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What the World Needs Now --
Water Heater Flame Detector,
Aug 5, 2012
  

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A while back I got an email from a Discover Circuits visitor.  He had a house full of guests who all had to share one bathroom shower.  The small homeís water heater was not large, so it frequently ran out of hot water.  He wished there was a way he and his house guests could know when it was safe to take shower.
One way to know when there was enough hot water for a shower would be to monitor the gas flame of the heater.  If a device could somehow detect if the gas powered water heater was not heating water, then he and his guests would know there would be enough hot water to take a shower.  But his water heater was in the basement.  How could he detect when the gas flame of the heater was off and convey that information to some other more convenient location?
Gas Flame Viewing Port
 
 Heater Gas Flame
Gas water heater Gas water Heater with access panel removed
I thought about this for a while and decided a battery powered circuit would be best for his situation.  Like many homes, his water heater was located next to the furnace.  The water heater was gas powered.  There was no electrical connection.  On the other hand, his furnaceís thermostat was powered by a 24vac transformer.  The thermostat was positioned on the main floor of his house in a good central location.
Based on the description of his water heater, I thought an optical method should work.  There is a flame viewing port on the bottom of the heater, normally covered by an access panel.  A small hole could be drilled in the panel, in line with the viewing port.  A phototransistor could be mounted in the hole, aimed at the nearby gas flame.  A phototransistor would easily detect the infrared light from the heaterís gas flame.  I tested this concept and found that such a device would have a range of 12 inches from a flame.  The flame detector circuit could be connected to a battery powered LED flasher circuit.  The actual LED could be mounted next to the thermostat, using the same wire pathway as the furnace thermostat wires, located nearby.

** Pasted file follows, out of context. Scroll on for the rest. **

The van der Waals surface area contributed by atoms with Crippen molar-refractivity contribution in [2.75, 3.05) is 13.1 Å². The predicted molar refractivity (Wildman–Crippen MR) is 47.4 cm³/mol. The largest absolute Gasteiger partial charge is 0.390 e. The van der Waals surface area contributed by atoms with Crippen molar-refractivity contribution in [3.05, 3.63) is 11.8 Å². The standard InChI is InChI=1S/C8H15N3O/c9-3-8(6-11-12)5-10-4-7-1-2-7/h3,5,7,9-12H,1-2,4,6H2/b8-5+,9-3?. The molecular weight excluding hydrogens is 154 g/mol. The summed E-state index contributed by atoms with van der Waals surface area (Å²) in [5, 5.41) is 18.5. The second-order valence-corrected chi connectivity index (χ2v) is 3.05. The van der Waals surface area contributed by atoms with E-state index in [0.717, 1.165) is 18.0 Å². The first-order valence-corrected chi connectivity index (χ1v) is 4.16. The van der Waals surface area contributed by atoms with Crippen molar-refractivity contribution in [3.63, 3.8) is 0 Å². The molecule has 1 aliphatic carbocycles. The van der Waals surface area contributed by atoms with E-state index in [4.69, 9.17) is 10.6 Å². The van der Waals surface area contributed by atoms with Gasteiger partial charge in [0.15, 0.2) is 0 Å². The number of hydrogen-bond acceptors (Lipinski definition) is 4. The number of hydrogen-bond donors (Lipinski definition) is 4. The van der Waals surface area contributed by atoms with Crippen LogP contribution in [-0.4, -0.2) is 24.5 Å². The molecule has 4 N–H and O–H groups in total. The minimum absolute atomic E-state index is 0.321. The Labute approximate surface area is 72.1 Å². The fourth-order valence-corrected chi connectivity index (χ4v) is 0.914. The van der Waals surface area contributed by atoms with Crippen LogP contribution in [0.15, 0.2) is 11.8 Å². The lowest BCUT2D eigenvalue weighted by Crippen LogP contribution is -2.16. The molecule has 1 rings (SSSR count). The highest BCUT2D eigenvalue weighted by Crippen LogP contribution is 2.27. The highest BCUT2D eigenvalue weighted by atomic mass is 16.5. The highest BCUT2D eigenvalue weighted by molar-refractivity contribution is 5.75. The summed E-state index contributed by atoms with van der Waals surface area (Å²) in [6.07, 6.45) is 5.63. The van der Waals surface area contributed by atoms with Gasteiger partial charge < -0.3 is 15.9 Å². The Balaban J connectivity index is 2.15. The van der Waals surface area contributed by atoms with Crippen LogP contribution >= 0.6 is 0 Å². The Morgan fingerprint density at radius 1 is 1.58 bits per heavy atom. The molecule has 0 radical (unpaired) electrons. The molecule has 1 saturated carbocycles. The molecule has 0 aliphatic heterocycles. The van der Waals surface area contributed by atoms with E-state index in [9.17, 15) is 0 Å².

The remote flashing LED would change color from green to red, whenever the flame was on.  A red flashing indicator would alert the person that water in the heaterís tank was not up to temperature and would mean that there may not be enough water to complete a shower use.  When the LED color changed to green, the heaterís flame was off, indicating that the tank was full of hot water.
My flasher circuit is shown below.  It could be housed in a plastic box with a battery compartment.  The compartment would house two AAA cells.  Two 1.5v alkaline AAA cells would yield 3v, enough voltage to power the circuit and drive the two remote LEDs.

A three leaded, two color LED assembly would be connected to the box.  A miniature twisted shielded cable would link the box to the LED assembly.  The assembly could be some 100 feet from the box.  Another twisted pair of wires would like the box to a phototransistor, which is positioned through a hole, which can view the light from the gas flame.  The device can be 12 inches from the flame.  Be sure to use a hole which is not too close to the flame so the device will not be subjected to too much heat.  The 3v battery in the flashing circuit should be able to power the circuit for about a year.


Third Quarter, 2012    

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Diagnosis
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Good Idea
gone Badly
What the World
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